A couple of weeks ago I was making my morning coffee and poured in some half-and-half from Trader Joe’s, and the second it hit the coffee it separated and curdled. I had to throw the whole cup out, and start all over again. Luckily I had some two-percent milk, the lovely Danusia is not a fan of half-and-half and uses that in her coffee and we both put it in our morning cereal.
I checked the expiration date on the half-and-half before I bought it, it was supposed to be good for two more weeks, but obviously it wasn’t. When I poured out the rest (more than half) into the toilet it came out in great solid globs, it was practically cottage cheese by this time. I’d opened it just a few days before.
They are pretty, aren’t they?
Of course this is nothing new, the WORSE store brand half-and half you can buy is the Whole Foods brand, that either goes bad or IS bad the day you get it despite the expiration date on the top. For all their vaunted care for their products I can just envision whole cases of this stuff sitting on the loading platform in ninety-plus degree weather for hours while the stock boys flirt with the girls that work at whole foods, something they like to do even when you are standing there trying to ask a question or have someone get something for you. They’re almost as bad as the kids at the Porto Rico Coffee company, who get annoyed when you interrupt their play by play of last night’s hot date.
So, yes, Whole Foods is the worst and Trader Joe’s is a close second. Fairway only sells milk with their name on it, they have no store brand half and half, so I can’t comment on that.
I can always get Horizon half-and half, never had a problem with that. Or, if I feel like spending even more money, I can get the Stonyfield Farms half-and-half, or organic Ronnybrook farms at a really premium price.
Even prettier but twice as much.
There is also Organic Valley and Farmland, Farmland is the least expensive of the organics but I only see it at Fairway and at the local Food Bazaar.
I should stick to the Food Bazaar, since it is only three blocks away and has the best prices, but they mostly have Cream-o-Land and Horizon, and I’m a terrible snob. I also hate to venture into the Food Bazaar, where you encounter mostly angry fat people with shopping carts piled high with different colored sugar drinks and cases of chip snacks for their kids. If I want to see a fist fight over someone jumping the line this is the place to go.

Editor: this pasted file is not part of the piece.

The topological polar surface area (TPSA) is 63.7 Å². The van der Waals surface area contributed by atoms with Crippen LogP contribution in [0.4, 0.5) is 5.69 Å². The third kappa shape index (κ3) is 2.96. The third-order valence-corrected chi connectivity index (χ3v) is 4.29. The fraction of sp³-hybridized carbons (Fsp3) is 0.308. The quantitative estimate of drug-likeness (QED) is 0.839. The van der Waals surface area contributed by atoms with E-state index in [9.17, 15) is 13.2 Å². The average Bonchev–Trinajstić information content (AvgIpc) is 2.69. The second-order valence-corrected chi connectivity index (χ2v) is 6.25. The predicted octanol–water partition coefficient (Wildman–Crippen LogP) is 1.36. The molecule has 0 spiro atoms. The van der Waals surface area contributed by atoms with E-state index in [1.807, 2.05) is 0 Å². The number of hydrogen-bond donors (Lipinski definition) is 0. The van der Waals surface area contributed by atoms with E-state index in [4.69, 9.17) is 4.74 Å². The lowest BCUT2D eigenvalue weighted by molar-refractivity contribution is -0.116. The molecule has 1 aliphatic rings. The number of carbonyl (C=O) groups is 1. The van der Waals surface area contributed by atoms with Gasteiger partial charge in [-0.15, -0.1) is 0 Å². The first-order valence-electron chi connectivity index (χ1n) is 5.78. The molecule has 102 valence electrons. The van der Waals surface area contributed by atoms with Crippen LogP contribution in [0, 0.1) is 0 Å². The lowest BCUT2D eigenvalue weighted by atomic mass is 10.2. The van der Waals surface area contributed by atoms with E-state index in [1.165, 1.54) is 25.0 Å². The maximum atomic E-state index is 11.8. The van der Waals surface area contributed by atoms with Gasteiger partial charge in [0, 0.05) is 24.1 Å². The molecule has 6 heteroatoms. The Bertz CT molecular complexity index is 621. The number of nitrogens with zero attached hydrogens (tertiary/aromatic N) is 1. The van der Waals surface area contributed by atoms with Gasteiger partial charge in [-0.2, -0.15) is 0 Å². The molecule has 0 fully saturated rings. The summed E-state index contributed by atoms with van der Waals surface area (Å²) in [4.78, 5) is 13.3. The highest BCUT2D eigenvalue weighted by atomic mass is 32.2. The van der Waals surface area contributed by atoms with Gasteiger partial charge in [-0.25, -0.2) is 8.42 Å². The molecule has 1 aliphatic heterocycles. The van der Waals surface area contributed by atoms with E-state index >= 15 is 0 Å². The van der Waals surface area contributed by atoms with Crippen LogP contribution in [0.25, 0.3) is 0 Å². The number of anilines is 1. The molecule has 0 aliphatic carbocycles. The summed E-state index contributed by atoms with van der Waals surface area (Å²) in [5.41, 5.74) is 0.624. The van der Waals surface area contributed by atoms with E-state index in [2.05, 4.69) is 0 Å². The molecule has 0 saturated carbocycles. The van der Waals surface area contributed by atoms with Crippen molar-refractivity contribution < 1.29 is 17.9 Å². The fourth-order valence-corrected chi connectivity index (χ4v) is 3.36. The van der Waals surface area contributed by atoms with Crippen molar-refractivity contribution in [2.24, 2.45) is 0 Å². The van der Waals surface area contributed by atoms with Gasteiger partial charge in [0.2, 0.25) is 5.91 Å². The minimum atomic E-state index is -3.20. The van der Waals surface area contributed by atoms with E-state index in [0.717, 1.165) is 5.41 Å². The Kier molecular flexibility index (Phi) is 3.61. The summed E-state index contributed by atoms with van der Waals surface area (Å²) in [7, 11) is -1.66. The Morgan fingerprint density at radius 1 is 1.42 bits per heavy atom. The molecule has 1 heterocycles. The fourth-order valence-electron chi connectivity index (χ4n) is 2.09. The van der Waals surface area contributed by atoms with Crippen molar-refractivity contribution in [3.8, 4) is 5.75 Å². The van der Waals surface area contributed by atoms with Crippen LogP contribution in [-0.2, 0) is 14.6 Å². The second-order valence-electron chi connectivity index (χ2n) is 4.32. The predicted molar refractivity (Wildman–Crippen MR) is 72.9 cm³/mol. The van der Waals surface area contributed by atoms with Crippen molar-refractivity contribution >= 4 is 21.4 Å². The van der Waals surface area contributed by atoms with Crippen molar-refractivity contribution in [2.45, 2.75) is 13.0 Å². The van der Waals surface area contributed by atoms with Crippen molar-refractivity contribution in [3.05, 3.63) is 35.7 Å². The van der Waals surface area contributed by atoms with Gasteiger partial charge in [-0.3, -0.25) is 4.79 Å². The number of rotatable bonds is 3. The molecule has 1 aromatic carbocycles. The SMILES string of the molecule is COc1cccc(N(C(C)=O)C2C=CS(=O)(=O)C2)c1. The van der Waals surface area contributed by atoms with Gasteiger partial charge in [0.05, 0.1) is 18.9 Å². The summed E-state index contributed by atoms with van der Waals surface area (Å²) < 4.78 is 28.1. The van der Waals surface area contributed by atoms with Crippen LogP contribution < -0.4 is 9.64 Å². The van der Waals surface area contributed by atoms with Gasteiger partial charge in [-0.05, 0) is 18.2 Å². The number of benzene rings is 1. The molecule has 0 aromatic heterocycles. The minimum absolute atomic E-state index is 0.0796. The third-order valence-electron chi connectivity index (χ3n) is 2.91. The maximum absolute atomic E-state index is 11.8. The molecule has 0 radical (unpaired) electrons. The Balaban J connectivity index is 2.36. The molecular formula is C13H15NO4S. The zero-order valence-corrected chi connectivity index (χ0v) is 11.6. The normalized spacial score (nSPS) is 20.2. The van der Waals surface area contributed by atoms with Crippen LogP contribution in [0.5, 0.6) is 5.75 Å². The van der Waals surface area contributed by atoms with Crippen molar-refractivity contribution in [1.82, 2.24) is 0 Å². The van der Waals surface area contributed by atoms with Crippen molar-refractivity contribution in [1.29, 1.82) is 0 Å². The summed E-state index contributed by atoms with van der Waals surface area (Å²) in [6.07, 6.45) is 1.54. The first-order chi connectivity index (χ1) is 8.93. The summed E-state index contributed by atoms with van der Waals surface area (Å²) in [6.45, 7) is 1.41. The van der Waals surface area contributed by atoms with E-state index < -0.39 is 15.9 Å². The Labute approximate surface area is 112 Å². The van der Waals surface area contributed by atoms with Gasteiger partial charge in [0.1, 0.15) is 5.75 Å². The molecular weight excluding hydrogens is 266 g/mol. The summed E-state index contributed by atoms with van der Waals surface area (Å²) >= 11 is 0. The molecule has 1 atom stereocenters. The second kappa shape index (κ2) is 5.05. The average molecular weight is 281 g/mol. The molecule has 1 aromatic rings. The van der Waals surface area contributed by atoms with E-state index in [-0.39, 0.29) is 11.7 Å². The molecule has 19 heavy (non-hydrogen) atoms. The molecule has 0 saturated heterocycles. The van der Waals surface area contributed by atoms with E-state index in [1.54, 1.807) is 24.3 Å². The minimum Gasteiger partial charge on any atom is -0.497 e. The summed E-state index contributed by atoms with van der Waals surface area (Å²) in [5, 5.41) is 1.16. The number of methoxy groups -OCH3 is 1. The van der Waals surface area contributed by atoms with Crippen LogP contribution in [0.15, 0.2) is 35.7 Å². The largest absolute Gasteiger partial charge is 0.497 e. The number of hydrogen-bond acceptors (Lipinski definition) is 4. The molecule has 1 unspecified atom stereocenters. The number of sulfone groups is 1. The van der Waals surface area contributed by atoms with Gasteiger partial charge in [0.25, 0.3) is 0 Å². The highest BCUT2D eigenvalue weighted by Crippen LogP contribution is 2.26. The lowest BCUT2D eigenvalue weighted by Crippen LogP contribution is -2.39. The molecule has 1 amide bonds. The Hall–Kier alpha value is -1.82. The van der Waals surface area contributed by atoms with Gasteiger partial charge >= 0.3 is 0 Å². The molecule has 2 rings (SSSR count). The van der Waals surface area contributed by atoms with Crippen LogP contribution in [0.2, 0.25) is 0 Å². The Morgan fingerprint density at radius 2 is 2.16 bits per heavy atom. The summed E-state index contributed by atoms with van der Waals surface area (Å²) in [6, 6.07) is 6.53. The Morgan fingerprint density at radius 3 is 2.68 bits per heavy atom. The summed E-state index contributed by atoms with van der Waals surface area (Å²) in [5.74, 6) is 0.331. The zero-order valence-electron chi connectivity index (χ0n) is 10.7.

I used to go to the Bazaar on Sunday mornings just after 7am when they open, about they only time it is empty, but there was always this old Rasta guy with ratty grey dreds in his late 60’s that was always hitting on the 20-something Latino girls at the registers. A guy that old and creaky thinking he’s still sexy is not a pleasant sight to behold.
So I choose to go to these high-end stores in Manhattan and drag my groceries home on the subway in my recycled shopping bags that the lovely Danusia insists I use. I’m lucky I don’t have five kids or it would be really tough to do this.
When I was 13 I spent a week on a dairy farm in upstate NY, my prize for writing an essay about how much it sucked being a poor inner-city kid with no grass to play on. The first night there I was having dinner with the farmer, a man with a red neck and weathered face who wore his ball cap at the dinner table, and the rest of the family.
Not the actual farmer, but close.
I experienced rice with melted butter for the first time. I also noted that there were several quart cartons of milk on the table, there were probably six or seven people at the dinner and everyone was drinking milk, ergo all the milk cartons, and when I tasted the milk it tasted sour. I wondered if it was milk straight from the cow and that’s what it was supposed to taste like, so I said nothing.
The farmer, who sat next to me poured himself a glass from the same carton, took a drink, and immediately spewed it out onto the floor next to him.
“Mama, this milk is sour!” Then to me he said:
“Boy, you bin drinking this milk? Why didn’t you say it was sour?”
I had no answer, so I sat mute while a new container of fresh milk was placed on the table. But I learned to throw out sour milk.
It all comes down to price, and the Trader Joes half-and-half is the least expensive by far, trumping even the Whole Food’s brand that comes in a really neat plastic bottle with a blue cap, cooler looking than the waxed paper cartons of all the other products. I have to get over buying stuff by its visual presentation.
So I was in Trader Joe’s on 72nd Street on Wednesday, after putting together some shelves for my writing teacher Charles Salzberg who just rented a stunning place in Trump Towers and half-and–half was on my shopping list.
I carefully read all of the expiration dates on the cartons, and after determining that they were all the same (August 26th) I chose one from all the way in the back of the dairy case, where it’s colder than in the front. I hope I’m not disappointed again, but like they say, hope springs eternal.
Charles & Trader Joe’s go hand in hand. Enjoy the cream.